If Hillary Clinton had been elected president, Samantha Bee would have been the hands-down frontrunner to host the annual White House Correspondents’ Dinner.
Instead, President Donald Trump decided to skip this year’s main event and Bee’s former Daily Show colleague Hasan Minhaj will be roasting the president in absentia Saturday night. As The President Show’s Anthony Atamanuik told me in a recent interview, “It would diminish the impact to do it and he’s not there.”
So with all of that in mind, Bee hosted her very own Not the White House Correspondents’ Dinner in Washington on Saturday in front of a raucous crowd that included loyal fans of her TBS show Full Frontal, along with D.C. luminaries like Valerie Jarrett and a table full of CNN all-stars that included Jake Tapper, Dana Bash, Jim Acosta and Brianna Keilar. No members of the Trump administration or Fox News pundits were spotted by this reporter.
100 days into Trump’s presidency, the mood in the building was something like ironic fatalism mixed with fierce resistance. The show opened with a taped piece in which Allison Janney reprised her role as The West Wing’s White House Press Secretary C.J. Cregg, forced to confront the increasingly alt-right White House press corps. Instead of talking about vaginas for half an hour, as one member of the pool suggested she does on a regular basis, Janney confirmed that she would be talking about them for a full hour this time.
When Bee finally took the stage to a standing ovation wearing her Hillary-esque white suit, she welcomed her fans and viewers, but especially those in attendance from the “failing New York Times,” the “failing pile of garbage BuzzFeed” and ProPublica, which she said “sounds Mexican.” The night was ostensibly a celebration of the free press, with proceeds going to the Committee to Protect Journalists, but it contained just as much media criticism as past White House Correspondents’ Dinner speeches by comedians like last year’s host Larry Wilmore.
It started with her tease for a special guest coming later in the show — Could it be her former boss Jon Stewart? Or perhaps Elizabeth Warren? — instructing cable news to focus their attention on the empty podium on the side of the stage, “no matter what a woman might be doing over here.” She also questioned why the media continues to fact-check President Trump, “as if he might someday get embarrassed.”
Bee’s first big media target was CNN, which happens to share a parent company with TBS. But that did not mean the host was about to hold back on one of political comedy’s favorite targets. “Cable news has developed a critical pundit infestation, and no one’s house needs tenting worse than our friends at CNN,” Bee said.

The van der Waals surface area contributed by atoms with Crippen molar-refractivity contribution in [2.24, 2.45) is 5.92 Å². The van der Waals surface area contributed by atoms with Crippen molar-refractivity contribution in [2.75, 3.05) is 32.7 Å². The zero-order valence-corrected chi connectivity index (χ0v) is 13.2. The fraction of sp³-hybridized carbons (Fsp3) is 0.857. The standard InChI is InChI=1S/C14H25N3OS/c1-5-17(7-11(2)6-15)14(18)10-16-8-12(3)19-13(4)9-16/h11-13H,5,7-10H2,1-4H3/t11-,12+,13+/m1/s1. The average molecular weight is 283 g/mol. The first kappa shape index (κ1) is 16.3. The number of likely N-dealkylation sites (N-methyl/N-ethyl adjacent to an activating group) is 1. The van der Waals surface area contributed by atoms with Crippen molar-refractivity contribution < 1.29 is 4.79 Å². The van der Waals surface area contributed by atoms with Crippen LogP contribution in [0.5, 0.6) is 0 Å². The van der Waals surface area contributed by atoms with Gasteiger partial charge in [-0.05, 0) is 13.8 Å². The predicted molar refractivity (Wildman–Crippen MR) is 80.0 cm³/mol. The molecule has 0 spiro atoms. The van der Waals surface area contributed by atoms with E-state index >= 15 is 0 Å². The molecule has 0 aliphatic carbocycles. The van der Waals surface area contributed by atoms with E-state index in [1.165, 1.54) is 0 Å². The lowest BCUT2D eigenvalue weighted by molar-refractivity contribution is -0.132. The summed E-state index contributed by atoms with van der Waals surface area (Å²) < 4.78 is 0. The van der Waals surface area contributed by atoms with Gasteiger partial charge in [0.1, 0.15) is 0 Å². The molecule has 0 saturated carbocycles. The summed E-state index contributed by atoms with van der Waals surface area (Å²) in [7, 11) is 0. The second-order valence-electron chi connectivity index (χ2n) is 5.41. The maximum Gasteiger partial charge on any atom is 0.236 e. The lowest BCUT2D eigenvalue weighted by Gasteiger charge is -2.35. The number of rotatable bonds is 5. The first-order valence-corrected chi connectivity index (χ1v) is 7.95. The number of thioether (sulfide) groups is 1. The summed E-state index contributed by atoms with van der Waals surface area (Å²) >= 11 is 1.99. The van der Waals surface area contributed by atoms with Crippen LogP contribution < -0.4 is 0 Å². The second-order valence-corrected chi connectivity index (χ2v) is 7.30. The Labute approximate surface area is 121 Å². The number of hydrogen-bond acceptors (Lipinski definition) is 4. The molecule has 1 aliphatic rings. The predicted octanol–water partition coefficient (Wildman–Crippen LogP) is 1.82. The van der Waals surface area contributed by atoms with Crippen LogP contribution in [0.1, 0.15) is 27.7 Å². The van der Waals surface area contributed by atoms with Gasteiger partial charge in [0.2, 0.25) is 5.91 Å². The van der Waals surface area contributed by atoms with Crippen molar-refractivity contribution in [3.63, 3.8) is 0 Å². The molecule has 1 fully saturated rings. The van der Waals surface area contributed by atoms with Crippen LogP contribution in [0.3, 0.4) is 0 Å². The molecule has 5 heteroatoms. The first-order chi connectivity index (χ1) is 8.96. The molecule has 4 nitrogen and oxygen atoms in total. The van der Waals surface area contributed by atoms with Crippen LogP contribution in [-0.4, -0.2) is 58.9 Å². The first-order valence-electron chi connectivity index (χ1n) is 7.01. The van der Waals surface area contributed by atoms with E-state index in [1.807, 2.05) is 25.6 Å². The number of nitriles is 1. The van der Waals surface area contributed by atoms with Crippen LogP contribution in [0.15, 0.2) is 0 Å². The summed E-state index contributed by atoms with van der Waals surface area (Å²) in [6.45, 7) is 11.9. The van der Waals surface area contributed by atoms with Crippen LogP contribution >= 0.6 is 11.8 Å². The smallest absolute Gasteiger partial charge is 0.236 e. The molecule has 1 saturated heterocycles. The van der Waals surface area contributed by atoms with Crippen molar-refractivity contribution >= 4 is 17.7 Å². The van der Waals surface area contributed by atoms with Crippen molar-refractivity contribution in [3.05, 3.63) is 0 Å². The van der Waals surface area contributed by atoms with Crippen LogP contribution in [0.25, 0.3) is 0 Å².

In a recent interview, CNN head Jeff Zucker said, “The idea that politics is sport is undeniable, and we understood that and approached it that way.” Bee said it was certainly “undeniable” that CNN treats politics like sports, “right down to sending players on the field despite their evident brain damage.” Cut to a particularly damning clip of Kayleigh McEnany.
Bee implored Zucker to put “smart reporters” like Anderson Cooper back to doing real work instead of serving as a referee for “loyal partisan hacks” like McEnany and Jeffrey Lord. “CNN employs some of the most talented journalists out there,” she said, begging Zucker to use them for good instead of evil.
The night’s “In Memoriam” segment was dedicated to two Fox News heavyweights, so to speak: Roger Ailes and Bill O’Reilly. “What a triumph for women that career sexual predators are finally getting what they deserve,” Bee said. “$65 million and age-appropriate retirement. Oh, justice.”
But Bee was even harsher on the man who is still apparently running Fox’s parent company 21st Century Fox, “Australian media mogul and sentient liver spot” Rupert Murdoch. “His network spent 20 years setting the table for Trump, and now he has what he always wanted: a BFF-slash-program director in the White House, gumming his soggy cornflakes while enjoying a long-distance circle jerk.” As Bee cleverly pointed out, Trump has tweeted more about Fox & Friends this year than he ever has about his daughter Tiffany.
Towards the end of the show, Bee paid off her “special guest” tease in the form of Will Ferrell’s George W. Bush. “How do like me now?” he asked the crowd to knowing applause.
But the most brutal hilarious moment of the afternoon “dinner” came at the end of the show when Bee delivered a version of the speech she would have given at Clinton’s White House Correspondents’ Dinner. She set it up with a Man in the High Castle parody in which George Takei handed her a very special film reel that revealed the alternate reality where America elected its first female president.
Looking back on this bizarro 2017 so far, Bee said Hillary Clinton was sworn in as president, the Patriots lost the Super Bowl and Beyoncé won all of the Grammys. “A week after President Clinton won, we all heard a loud buzzing noise,” she said. “Either that was the sound of the whizzing bullet we just dodged or it was Bill O’Reilly’s vibrator.”
Bee then lamented how “boring and dull” Clinton’s first 100 days had been, noting, “I almost feel like I’d rather have an idiot like Trump in charge, just for the excitement.” Speaking directly to the first female president, she said, “You may have your faults, but because of you, I can tell my daughters they can do anything and that sexism won’t hold them back. The world will not magnify their faults and ignore their virtues because of their gender. That time has truly passed. No hard feelings, men.”
It was almost too depressing to be funny. Almost.
“I don't think I've ever had more fun as a performer than I did tonight,” Bee told the audience after the taping had ended. She may have had more fun roasting Hillary Clinton at the real White House Correspondents’ Dinner, but our current alternate reality will have to do.